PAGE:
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'I hope, I will decide on it' says Roger Federer talking about retirement and avoiding injuries

International Business Times logo International Business Times 09/02/2018 Pradhan Muthanna
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a man standing in front of a crowd: roger-federer-wins-record-eighth-wimbledon-title © Provided by IBT Media (UK) roger-federer-wins-record-eighth-wimbledon-title

Roger Federer has no plans to hang up his racket anytime soon and made it clear that he has not given thought to calling time on his illustrious career.

There were questions raised about the Swiss ace's future in the game in 2016 after he struggled to win a major title in four years and had to end the season early due to a knee injury.

Federer, however, came back with aplomb in 2017 – after six months on the sidelines – and won seven titles which included two Grand Slams – the Australian Open and a record eighth Wimbledon. He has carried that form into 2018 by defending his crown in Melbourne in January.

The 36-year-old now has a chance to become the oldest ever world number one after he confirmed his participation at the Rotterdam Open beginning on 12 February. A run to the semi-finals in the Netherlands will see him overtake long-time rival and friend Rafael Nadal at the top of the ATP rankings.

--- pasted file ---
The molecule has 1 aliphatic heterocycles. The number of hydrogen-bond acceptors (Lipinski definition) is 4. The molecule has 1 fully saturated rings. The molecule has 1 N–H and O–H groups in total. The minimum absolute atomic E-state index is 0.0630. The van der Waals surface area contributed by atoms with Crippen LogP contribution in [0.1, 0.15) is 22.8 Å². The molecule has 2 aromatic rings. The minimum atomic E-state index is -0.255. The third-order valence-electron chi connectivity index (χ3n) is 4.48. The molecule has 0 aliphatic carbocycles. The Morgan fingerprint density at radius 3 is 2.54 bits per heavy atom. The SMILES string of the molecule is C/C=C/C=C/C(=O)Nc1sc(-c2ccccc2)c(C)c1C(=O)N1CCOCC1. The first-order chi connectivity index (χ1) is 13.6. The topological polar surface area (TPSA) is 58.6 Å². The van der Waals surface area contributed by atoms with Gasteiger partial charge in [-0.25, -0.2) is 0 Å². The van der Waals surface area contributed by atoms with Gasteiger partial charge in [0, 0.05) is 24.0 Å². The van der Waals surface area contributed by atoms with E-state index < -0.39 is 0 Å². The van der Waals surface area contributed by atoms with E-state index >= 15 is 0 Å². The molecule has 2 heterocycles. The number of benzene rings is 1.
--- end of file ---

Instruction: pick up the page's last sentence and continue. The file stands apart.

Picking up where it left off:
Federer has changed the way he approaches a season following his lengthy injury break in 2016. He has followed a 'fitness first' mantra which has seen him play a limited schedule to ensure he is in peak physical condition for the most important tournaments. This has ensured that he remains injury-free throughout the campaign.

"I hope, I will decide on it. And, honestly, I think it will happen. Unless I seriously get hurt, obviously. But you think, 'You know what, the body has done enough, I want to save it for later', which is always the goal," Federer said when asked if it will be injury or him to decide when to retire, as quoted on Tennis World USA.

"I won't overplay, I won't play six tournaments in a row at the end of the year.

"(I haven't thought) about the last match, I'd rather think about the situation, after the match point," the 20-time men's singles Grand Slam winner added.

Roger Federer © Getty Roger Federer
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